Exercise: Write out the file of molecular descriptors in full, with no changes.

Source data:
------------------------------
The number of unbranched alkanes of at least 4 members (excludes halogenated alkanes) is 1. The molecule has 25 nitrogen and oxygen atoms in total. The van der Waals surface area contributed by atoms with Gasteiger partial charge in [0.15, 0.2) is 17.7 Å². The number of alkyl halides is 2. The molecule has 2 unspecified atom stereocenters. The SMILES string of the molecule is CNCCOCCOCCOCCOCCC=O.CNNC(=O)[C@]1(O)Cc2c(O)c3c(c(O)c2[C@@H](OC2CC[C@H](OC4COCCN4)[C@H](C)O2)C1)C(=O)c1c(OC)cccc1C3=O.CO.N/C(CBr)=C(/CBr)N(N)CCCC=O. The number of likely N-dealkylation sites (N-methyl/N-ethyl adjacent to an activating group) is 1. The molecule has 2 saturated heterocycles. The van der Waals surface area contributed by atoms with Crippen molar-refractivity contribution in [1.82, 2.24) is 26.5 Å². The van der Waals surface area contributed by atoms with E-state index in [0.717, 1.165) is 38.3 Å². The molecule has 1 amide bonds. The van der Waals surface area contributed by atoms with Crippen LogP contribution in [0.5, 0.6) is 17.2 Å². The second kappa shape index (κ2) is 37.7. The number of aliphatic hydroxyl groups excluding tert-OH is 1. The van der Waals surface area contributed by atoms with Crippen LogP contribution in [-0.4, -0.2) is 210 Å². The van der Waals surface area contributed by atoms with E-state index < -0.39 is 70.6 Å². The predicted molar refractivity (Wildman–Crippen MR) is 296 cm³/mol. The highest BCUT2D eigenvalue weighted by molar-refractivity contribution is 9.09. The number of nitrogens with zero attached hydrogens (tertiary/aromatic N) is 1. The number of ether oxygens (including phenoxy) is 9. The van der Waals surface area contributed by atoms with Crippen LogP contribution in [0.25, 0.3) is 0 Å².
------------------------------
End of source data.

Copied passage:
The number of unbranched alkanes of at least 4 members (excludes halogenated alkanes) is 1. The molecule has 25 nitrogen and oxygen atoms in total. The van der Waals surface area contributed by atoms with Gasteiger partial charge in [0.15, 0.2) is 17.7 Å². The number of alkyl halides is 2. The molecule has 2 unspecified atom stereocenters. The SMILES string of the molecule is CNCCOCCOCCOCCOCCC=O.CNNC(=O)[C@]1(O)Cc2c(O)c3c(c(O)c2[C@@H](OC2CC[C@H](OC4COCCN4)[C@H](C)O2)C1)C(=O)c1c(OC)cccc1C3=O.CO.N/C(CBr)=C(/CBr)N(N)CCCC=O. The number of likely N-dealkylation sites (N-methyl/N-ethyl adjacent to an activating group) is 1. The molecule has 2 saturated heterocycles. The van der Waals surface area contributed by atoms with Crippen molar-refractivity contribution in [1.82, 2.24) is 26.5 Å². The van der Waals surface area contributed by atoms with E-state index in [0.717, 1.165) is 38.3 Å². The molecule has 1 amide bonds. The van der Waals surface area contributed by atoms with Crippen LogP contribution in [0.5, 0.6) is 17.2 Å². The second kappa shape index (κ2) is 37.7. The number of aliphatic hydroxyl groups excluding tert-OH is 1. The van der Waals surface area contributed by atoms with Crippen LogP contribution in [-0.4, -0.2) is 210 Å². The van der Waals surface area contributed by atoms with E-state index < -0.39 is 70.6 Å². The predicted molar refractivity (Wildman–Crippen MR) is 296 cm³/mol. The highest BCUT2D eigenvalue weighted by molar-refractivity contribution is 9.09. The number of nitrogens with zero attached hydrogens (tertiary/aromatic N) is 1. The number of ether oxygens (including phenoxy) is 9. The van der Waals surface area contributed by atoms with Crippen LogP contribution in [0.25, 0.3) is 0 Å².